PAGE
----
Just like his older sister, Liam Cerda was born with a rare genetic condition called Megacystis Microcolon Intestinal Hypoperistalsis Syndrome (MMIHS), or Berdon Syndrome, which is characterized by malformed colon and bladder that causes digestive problems. This meant that the toddler could only be fed intravenously.
After going through a very similar process with their daughter 5 years ago, the Cerda’s insisted Liam be treated at Jackson Memorial in Miami, the same hospital which had saved their daughter’s life in 2011.
There was just one difference. During her treatment, Delilah underwent a seven-organ transplant involving her liver, pancreas, stomach, large intestine, small intestine, kidney and spleen. Liam would also need both kidneys transplanted.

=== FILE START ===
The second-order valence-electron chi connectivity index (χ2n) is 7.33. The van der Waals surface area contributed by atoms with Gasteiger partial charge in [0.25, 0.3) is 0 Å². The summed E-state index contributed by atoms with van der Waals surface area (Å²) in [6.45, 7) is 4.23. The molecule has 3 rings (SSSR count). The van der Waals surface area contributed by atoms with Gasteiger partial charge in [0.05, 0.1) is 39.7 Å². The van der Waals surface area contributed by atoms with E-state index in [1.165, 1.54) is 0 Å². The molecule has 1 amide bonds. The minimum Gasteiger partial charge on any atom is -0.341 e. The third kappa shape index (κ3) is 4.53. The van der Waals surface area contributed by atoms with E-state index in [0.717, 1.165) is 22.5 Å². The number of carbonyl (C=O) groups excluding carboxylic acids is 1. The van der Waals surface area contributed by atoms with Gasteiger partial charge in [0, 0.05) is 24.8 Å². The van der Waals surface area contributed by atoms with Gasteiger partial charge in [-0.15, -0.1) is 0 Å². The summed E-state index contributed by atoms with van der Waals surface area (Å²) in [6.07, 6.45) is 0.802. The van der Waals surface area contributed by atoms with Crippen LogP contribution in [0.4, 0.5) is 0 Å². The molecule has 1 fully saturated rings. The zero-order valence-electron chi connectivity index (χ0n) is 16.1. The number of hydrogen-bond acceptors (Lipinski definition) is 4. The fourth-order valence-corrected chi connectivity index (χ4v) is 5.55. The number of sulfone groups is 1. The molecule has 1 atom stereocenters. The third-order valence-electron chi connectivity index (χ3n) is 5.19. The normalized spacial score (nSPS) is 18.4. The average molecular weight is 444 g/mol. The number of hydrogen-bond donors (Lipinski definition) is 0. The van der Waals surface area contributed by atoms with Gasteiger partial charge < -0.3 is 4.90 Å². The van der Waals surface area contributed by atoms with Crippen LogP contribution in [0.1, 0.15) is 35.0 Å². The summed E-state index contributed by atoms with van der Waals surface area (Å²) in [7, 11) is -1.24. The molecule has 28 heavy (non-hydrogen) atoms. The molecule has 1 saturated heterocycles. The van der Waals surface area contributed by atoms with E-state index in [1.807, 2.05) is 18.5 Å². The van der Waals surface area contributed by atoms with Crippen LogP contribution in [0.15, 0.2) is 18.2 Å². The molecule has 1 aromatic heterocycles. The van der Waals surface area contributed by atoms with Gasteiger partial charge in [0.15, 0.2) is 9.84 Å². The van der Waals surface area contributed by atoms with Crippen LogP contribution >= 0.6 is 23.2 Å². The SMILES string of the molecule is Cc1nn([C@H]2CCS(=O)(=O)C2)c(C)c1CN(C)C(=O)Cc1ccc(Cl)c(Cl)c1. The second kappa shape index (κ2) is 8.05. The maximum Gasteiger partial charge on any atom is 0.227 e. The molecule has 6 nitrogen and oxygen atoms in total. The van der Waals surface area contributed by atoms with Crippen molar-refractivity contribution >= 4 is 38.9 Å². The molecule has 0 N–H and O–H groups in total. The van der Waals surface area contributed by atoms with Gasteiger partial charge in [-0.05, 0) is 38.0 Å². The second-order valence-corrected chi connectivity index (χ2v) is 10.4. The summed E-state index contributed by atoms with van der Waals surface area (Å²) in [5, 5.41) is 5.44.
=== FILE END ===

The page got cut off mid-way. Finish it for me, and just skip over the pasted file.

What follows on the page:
The baby was placed on the transplant list in January, and on February 23rd, doctors were able to perform the surgery with organs from one donor.
Now, just weeks after the surgery, his mother, Julissa Cerda, said the toddler is doing well and eating real food for the first time.
“Liam is doing very, very good. After his transplant, he hasn’t had any issues about feeding,” Julissa told ABC News today. “It’s the first time he’s eaten through the mouth. He’s eating baby food right now.”
Immediately after the surgery, Julissa said she could see a big difference in her son’s demeanor.
“About a week after transplant, he was taken off sedation he was ready to get up and play,” she said. “He was sitting up and getting on his walker. … He’s a very playful, happy baby.”
His sister, she said, has been his biggest protector.
“She’s only 6 years old and you would be very surprised how well she takes care of him. She’s very cautious and washes her hands and wears a mask.”
Liam is now well enough he is expected to go home this week.